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Scientific classification
Binomial name
Stevia rebaudiana

Stevia (Stevia rebaudiana Bertoni) is a shrub belonging to the Asteraceae (sunflower) family of plants. It is widely used as a sweetener in Japan, and is available in the US and Canada as a health food supplement. Originating in South America, it is found in the wild in semi-arid habitats ranging from grassland to mountain terrain. For centuries, the Guarani indios of Paraguay and Brazil used stevia, which they called ka'a he' (sweet herb) , as a sweetener in yerba mate and medicinal teas for treating such conditions as obesity, high blood pressure, and heartburn. It has recently seen greater attention with the rise in demand for low-carb, low-sugar food alternatives.

In 1931, French chemists isolated the glycosides that give stevia its sweet taste. These extracts were named steviosides and rebaudiosides. These compounds are 250–300 times sweeter than sucrose (ordinary table sugar). Stevia's sweet taste has a slower onset and longer duration than sugar's, and especially at high concentration, it has bitter and and liquorice-like off-tastes. Stevia does not significantly alter blood glucose, and so can be safely consumed by diabetics.


Commercial sweetener use

In the early 1970s, the Japanese began cultivating stevia as an alternative to artificial sweeteners such as cyclamate and saccharin, which were at that time suspect carcinogens. The plant's leaves, the aqueous extract of the leaves, and purified steviosides are used as sweeteners. Stevia sweeteners have been produced commercially in Japan since 1977 and are widely used in food products, soft drinks, and for table use. Japan currently consumes more stevia than any other country; there, stevia accounts for 40% of the sweetener market.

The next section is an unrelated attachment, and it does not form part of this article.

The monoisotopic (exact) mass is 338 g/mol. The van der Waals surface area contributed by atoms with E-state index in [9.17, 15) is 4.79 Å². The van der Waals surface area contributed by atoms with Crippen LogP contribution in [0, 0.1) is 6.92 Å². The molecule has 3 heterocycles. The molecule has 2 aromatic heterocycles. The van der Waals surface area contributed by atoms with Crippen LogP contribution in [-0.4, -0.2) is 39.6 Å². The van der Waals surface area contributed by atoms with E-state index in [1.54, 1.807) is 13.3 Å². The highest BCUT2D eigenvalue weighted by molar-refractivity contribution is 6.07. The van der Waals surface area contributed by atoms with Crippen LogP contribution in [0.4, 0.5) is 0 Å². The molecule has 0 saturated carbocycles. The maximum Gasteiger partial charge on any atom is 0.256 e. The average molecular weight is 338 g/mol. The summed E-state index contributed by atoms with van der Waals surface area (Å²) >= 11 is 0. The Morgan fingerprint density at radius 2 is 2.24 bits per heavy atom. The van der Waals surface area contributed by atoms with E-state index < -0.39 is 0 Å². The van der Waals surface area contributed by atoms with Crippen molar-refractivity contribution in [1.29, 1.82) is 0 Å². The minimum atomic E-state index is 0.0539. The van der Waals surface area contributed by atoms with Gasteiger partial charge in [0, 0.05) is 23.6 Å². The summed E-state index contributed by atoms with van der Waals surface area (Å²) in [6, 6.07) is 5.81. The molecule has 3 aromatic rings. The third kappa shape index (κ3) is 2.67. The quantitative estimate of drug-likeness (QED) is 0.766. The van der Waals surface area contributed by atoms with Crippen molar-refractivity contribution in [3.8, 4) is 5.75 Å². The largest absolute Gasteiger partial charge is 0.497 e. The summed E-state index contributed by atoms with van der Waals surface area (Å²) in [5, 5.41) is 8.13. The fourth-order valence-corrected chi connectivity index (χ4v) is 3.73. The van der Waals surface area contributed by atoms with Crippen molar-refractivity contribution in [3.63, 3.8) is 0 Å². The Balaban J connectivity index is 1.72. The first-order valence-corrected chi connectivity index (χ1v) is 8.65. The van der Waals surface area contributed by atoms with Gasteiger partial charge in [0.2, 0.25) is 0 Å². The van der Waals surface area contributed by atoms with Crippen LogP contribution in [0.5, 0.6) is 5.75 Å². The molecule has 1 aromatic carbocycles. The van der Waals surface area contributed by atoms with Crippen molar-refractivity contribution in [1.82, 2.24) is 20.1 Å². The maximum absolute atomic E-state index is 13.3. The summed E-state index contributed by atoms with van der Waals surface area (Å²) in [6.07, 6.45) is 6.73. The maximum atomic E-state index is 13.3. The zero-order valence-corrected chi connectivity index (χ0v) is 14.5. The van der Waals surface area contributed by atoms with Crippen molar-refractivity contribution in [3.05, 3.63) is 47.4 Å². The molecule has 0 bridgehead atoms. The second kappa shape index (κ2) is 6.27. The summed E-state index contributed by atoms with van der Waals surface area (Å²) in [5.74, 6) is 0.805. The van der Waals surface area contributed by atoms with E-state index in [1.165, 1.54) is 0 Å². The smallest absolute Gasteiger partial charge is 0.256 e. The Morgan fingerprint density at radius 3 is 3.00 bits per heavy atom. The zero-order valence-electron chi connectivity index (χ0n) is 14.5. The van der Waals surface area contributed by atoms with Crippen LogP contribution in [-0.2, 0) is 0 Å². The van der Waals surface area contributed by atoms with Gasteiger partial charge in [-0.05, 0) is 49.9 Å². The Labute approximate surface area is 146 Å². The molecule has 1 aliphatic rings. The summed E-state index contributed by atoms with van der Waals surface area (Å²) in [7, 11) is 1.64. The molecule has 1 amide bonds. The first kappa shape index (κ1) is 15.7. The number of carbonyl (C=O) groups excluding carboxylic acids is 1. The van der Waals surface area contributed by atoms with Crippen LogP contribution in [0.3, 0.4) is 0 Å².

Today, stevia is cultivated and used in food elsewhere in east Asia, including in China (since 1984), Korea, Taiwan, Thailand, and Malaysia, in part of South American (Brazil, Paraguay), and Uruguay and in Israel. China is the world's largest exporter of the stevia extract, stevioside.

Health concerns

A European health study found that stevioside depressed the virility of male mice.[1] ( It has also been reported that steviol, one of the principal metabolites of stevioside, is a mutagen.[2] ( Based on these findings, the European Commission banned stevia's use in food in the European Union pending further research. It is also banned in Singapore and Hong Kong.[3] ( Additional animal tests have shown mixed results in terms of toxicology and adverse effects of stevia extract.

Stevia proponents point out that stevia has been used by millions of users in modern countries such as Japan for thirty years, with no reported or known harmful effects on humans.

Limits on use

In 1991, at the request of an aspartame manufacturer, the United States Food and Drug Administration labelled stevia as an "unsafe food additive," and restricted its import. The FDA's stated reason was "toxicological information on stevia is inadequate to demonstrate its safety."[4] ( This ruling was controversial, as stevia proponents pointed out this designation goes against the FDA's guidelines, under which any natural substance used prior to 1958 with no reported adverse effects should be recognized as safe. After Stevia was banned, several of members of the FDA board left their jobs. They were all hired at the Nutrasweet Co. in higher pay jobs, according to National (government) records. This has been criticized as a legal bribe by Nutrasweet to the FDA, to ban Stevia (Nutrasweet's main competitor then) in the U.S.

In 1995, the FDA revised its stance to permit stevia to be used as a "dietary supplement," although not as a food additive. Currently, it is legal to import, grow, sell and consume Stevia products in the United States if it is contained within or labelled for use as a dietary supplement.

Similarly, in Australia and Canada, stevia has been approved only for dietary supplements. However stevia has been grown on an experimental basis in Ontario since 1987 for the purpose of determining the feasibility of growing the crop commercially.

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